London County Council Tramways No. 106

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LCC 106

Photo: Jim Dignan

106 is a London County Council “B” class tramcar dating back to 1903 and it represents the typical standard four-wheel open-topped design that was built by established manufacturer Dick-Kerr during the early electric era. This type of tramcar was a standard ‘off-the-peg’ product (known as the ‘Preston’ design) and was supplied to operators all over the country including Leicester, whose number 76 would also have looked remarkably similar when first delivered.


Photo courtesy of LCCTT collection. 106 on High Street, Lewisham. Date unknown but appears to have been taken between 1906 and 1910.


During its early years 106 obtained its power from an underground conduit system by means of a ‘plough’ that picked up the current from an additional slot rail rather than an overhead power-line.

Like the rest of its class, No. 106 was subjected to a number of modifications in the years following its introduction. One of the earliest – on the orders of the Metropolitan police – involved the replacement of the original type of staircase, known as ‘reversed’ stairs, with a type known as a ‘direct’ staircase. One of the problems with the original design (which can still be seen on Leicester 76) is that the staircase almost completely obscured the driver’s nearside rearward vision, which made it very difficult to see anything that might be approaching from behind on that side.


Type of tram
Open-topped double deck four-wheeled electric passenger tram
Crimson Lake and cream
Seating capacity
56 (34 on top deck; 22 downstairs)
Date built
Manufacturer of body
Electric Railway and Carriage Co., Preston, for Dick, Kerr & Company
Manufacturer of truck
Brill 21E with conduit
4’ 8½”
Westinghouse 220 2 x 42hp
Westinghouse T2C
Current collector
Trolley (originally conduit)

By 1906; the original reverse stairs had been replaced with direct stairs and the car had been fitted with a fully enclosed top cover.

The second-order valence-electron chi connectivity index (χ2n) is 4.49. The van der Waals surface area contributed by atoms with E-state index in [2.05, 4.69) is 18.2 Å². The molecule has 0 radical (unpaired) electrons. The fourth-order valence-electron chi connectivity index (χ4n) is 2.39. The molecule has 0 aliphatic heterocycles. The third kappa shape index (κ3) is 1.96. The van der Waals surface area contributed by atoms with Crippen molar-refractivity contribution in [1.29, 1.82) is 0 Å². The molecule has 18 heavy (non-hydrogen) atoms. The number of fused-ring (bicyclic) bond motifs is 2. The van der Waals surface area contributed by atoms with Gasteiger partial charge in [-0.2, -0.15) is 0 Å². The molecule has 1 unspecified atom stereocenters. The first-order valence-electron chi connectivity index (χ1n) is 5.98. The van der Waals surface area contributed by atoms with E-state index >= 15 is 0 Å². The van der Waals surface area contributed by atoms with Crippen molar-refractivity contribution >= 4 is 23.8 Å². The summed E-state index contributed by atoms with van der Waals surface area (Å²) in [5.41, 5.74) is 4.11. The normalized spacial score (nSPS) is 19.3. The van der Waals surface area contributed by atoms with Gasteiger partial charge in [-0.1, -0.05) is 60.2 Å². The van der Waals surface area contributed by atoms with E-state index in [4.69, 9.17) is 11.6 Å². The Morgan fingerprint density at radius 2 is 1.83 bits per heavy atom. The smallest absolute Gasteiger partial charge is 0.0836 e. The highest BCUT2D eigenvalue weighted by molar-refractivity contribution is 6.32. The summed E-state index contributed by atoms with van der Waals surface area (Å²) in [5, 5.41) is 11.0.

Withdrawn from service

1925 (passenger service); 1952 (as a works car)

Subsequent history

Converted into snow broom in 1925 which involved removal of top deck, raising of lower deck to accommodate revolving brooms and the addition of a long trolley pole. Renumbered as 022. Continued in service as a works car until 1952

Restoration history

Earmarked for preservation in 1951 and initially placed in storage for preservation (including a period at the British Transport Museum in Clapham). The process of restoration commenced in 1971 and was completed in 1983.

Current status
Restored in operational condition but not currently commissioned for service.
Date started operating at Crich
1983. Has operated in 29 seasons, most recently in 2021.
Total mileage covered at Crich
26,646. It also briefly visited the East Anglia Transport Museum in 2016.
Current location
  • 1903 – 1925Operational on original tramway
  • 1925 – 1952Converted to snowbroom and remained operational on original tramway
  • 1952 – 1971In storage
  • 1971 – 1983Undergoing restoration
  • 1983 – 1991Operational at Crich
  • 1991 – 1993Undergoing restoration
  • 1993 – 1999Operational at Crich
  • 1999 – 2001Undergoing overhaul
  • 2001 – 2007Operational at Crich
  • 2007 – 2013On display
  • 2013 – 2015Undergoing overhaul
  • 2015 –Operational at Crich

Crich Tramway Village is a brand name for the National Tramway Museum (Accredited with Arts Council England), solely owned and operated by The Tramway Museum Society, incorporated in England with liability by guarantee (no. 744229). Registered charity number 313615. Our ICO number is Z6700136.